Growth in major markets slowed in 2019, affected by the increasing uncertainty in global political affairs, creating an
increasingly unstable global climate that would pose some challenges for the socioeconomic situation in CARICOM Member States. The ongoing trade impasse between the USA and China, with projected increased tariffs on Chinese goods, was expected to send further destabilizing shocks throughout the global financial markets with possible adverse implications for some of
CDF’s portfolio investments. On the positive side, there were potential opportunities for growth arising from developments in the regional economy, for example the growth of the Guyana economy and the performance of the Jamaica Stock exchange.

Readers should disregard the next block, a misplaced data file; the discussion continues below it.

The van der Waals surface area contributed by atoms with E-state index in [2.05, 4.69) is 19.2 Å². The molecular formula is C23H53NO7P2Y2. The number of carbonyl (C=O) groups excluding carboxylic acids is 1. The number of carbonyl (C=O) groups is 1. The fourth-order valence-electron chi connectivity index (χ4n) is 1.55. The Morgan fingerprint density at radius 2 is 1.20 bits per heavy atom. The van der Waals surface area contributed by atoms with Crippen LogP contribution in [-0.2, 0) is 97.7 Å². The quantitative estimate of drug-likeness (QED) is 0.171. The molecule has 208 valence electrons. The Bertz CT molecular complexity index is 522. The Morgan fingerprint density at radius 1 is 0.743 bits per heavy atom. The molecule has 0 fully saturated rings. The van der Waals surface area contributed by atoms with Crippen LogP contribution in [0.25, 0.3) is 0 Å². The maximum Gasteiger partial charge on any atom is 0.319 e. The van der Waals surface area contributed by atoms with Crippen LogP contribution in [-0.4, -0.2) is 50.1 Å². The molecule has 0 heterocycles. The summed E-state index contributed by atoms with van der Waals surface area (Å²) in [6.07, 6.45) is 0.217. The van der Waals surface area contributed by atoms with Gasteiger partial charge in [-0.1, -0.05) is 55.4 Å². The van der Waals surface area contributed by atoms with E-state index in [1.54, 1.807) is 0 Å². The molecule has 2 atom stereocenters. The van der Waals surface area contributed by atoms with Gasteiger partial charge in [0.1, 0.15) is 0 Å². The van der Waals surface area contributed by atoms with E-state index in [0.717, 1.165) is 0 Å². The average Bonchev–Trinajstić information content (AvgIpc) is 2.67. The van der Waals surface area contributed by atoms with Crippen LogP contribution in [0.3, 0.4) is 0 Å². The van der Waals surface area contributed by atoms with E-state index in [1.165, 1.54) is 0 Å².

These developments unfolded against the backdrop of the several perennial structural, natural, and external challenges and constraints being faced by the region, including issues such as the de-risking/withdrawal of correspondent banking services by international banks, which have had a significant impact on the region’s trade and development prospects, and to which
we have been forced to adapt, in order to survive. One aspect of this adaptation, which is an integral element of our long-term strategic response to such external threats, is to strengthen internal economic and functional cooperation ties within